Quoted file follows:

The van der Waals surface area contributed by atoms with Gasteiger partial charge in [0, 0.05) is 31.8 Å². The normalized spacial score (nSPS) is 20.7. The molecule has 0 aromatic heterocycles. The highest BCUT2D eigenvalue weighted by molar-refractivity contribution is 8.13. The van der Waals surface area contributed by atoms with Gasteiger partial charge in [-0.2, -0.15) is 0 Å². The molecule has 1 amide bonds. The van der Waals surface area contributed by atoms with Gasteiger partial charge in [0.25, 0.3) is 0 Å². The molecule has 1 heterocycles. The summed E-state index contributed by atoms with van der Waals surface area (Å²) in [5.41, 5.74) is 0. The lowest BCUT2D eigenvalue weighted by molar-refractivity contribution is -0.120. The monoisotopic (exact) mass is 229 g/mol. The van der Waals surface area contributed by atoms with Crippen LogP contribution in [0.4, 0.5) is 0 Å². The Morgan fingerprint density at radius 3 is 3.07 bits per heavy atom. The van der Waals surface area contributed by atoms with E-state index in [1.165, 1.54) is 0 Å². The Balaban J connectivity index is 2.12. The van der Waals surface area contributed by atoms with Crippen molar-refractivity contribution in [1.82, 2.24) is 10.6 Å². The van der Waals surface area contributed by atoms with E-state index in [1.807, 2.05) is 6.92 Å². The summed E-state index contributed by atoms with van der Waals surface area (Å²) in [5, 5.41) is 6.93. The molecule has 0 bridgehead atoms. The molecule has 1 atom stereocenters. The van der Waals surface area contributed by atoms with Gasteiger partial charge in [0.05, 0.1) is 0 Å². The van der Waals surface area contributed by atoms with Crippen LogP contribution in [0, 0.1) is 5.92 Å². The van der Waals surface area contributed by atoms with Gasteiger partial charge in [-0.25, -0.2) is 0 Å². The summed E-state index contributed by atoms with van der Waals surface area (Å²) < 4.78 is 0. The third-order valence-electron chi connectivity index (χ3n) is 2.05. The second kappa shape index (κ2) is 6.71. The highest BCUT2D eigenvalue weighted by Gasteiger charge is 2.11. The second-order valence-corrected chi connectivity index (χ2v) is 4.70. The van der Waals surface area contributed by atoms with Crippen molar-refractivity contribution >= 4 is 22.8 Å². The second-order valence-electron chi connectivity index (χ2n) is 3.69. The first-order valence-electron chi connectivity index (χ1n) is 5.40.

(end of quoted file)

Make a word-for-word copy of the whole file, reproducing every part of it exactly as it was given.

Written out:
The van der Waals surface area contributed by atoms with Gasteiger partial charge in [0, 0.05) is 31.8 Å². The normalized spacial score (nSPS) is 20.7. The molecule has 0 aromatic heterocycles. The highest BCUT2D eigenvalue weighted by molar-refractivity contribution is 8.13. The van der Waals surface area contributed by atoms with Gasteiger partial charge in [-0.2, -0.15) is 0 Å². The molecule has 1 amide bonds. The van der Waals surface area contributed by atoms with Gasteiger partial charge in [0.25, 0.3) is 0 Å². The molecule has 1 heterocycles. The summed E-state index contributed by atoms with van der Waals surface area (Å²) in [5.41, 5.74) is 0. The lowest BCUT2D eigenvalue weighted by molar-refractivity contribution is -0.120. The monoisotopic (exact) mass is 229 g/mol. The van der Waals surface area contributed by atoms with Crippen LogP contribution in [0.4, 0.5) is 0 Å². The Morgan fingerprint density at radius 3 is 3.07 bits per heavy atom. The van der Waals surface area contributed by atoms with E-state index in [1.165, 1.54) is 0 Å². The Balaban J connectivity index is 2.12. The van der Waals surface area contributed by atoms with Crippen molar-refractivity contribution in [1.82, 2.24) is 10.6 Å². The van der Waals surface area contributed by atoms with E-state index in [1.807, 2.05) is 6.92 Å². The summed E-state index contributed by atoms with van der Waals surface area (Å²) in [5, 5.41) is 6.93. The molecule has 0 bridgehead atoms. The molecule has 1 atom stereocenters. The van der Waals surface area contributed by atoms with Gasteiger partial charge in [0.05, 0.1) is 0 Å². The van der Waals surface area contributed by atoms with Crippen LogP contribution in [0, 0.1) is 5.92 Å². The van der Waals surface area contributed by atoms with Gasteiger partial charge in [-0.25, -0.2) is 0 Å². The summed E-state index contributed by atoms with van der Waals surface area (Å²) < 4.78 is 0. The third-order valence-electron chi connectivity index (χ3n) is 2.05. The second kappa shape index (κ2) is 6.71. The highest BCUT2D eigenvalue weighted by Gasteiger charge is 2.11. The second-order valence-corrected chi connectivity index (χ2v) is 4.70. The van der Waals surface area contributed by atoms with Crippen molar-refractivity contribution >= 4 is 22.8 Å². The second-order valence-electron chi connectivity index (χ2n) is 3.69. The first-order valence-electron chi connectivity index (χ1n) is 5.40.